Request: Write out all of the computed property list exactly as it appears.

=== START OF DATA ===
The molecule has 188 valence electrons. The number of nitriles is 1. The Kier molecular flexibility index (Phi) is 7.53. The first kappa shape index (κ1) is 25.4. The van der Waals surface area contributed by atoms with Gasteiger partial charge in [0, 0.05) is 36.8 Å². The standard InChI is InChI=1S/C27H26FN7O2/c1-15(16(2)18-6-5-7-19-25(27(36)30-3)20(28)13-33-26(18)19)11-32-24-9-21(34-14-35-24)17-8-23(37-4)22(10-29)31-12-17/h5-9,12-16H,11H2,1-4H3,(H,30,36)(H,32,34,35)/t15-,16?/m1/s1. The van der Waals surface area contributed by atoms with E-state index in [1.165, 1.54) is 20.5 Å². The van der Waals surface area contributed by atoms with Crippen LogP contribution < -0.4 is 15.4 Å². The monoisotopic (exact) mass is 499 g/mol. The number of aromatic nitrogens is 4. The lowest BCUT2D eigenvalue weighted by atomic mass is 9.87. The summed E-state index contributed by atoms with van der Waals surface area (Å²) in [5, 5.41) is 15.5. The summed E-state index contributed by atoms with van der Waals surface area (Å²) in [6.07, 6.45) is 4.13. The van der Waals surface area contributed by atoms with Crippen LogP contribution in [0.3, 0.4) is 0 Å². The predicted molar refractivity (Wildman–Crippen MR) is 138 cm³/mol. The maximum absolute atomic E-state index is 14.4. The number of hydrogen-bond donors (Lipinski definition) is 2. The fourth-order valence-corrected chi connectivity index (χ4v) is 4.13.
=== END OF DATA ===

The molecule has 188 valence electrons. The number of nitriles is 1. The Kier molecular flexibility index (Phi) is 7.53. The first kappa shape index (κ1) is 25.4. The van der Waals surface area contributed by atoms with Gasteiger partial charge in [0, 0.05) is 36.8 Å². The standard InChI is InChI=1S/C27H26FN7O2/c1-15(16(2)18-6-5-7-19-25(27(36)30-3)20(28)13-33-26(18)19)11-32-24-9-21(34-14-35-24)17-8-23(37-4)22(10-29)31-12-17/h5-9,12-16H,11H2,1-4H3,(H,30,36)(H,32,34,35)/t15-,16?/m1/s1. The van der Waals surface area contributed by atoms with E-state index in [1.165, 1.54) is 20.5 Å². The van der Waals surface area contributed by atoms with Crippen LogP contribution < -0.4 is 15.4 Å². The monoisotopic (exact) mass is 499 g/mol. The number of aromatic nitrogens is 4. The lowest BCUT2D eigenvalue weighted by atomic mass is 9.87. The summed E-state index contributed by atoms with van der Waals surface area (Å²) in [5, 5.41) is 15.5. The summed E-state index contributed by atoms with van der Waals surface area (Å²) in [6.07, 6.45) is 4.13. The van der Waals surface area contributed by atoms with Crippen LogP contribution in [0.3, 0.4) is 0 Å². The predicted molar refractivity (Wildman–Crippen MR) is 138 cm³/mol. The maximum absolute atomic E-state index is 14.4. The number of hydrogen-bond donors (Lipinski definition) is 2. The fourth-order valence-corrected chi connectivity index (χ4v) is 4.13.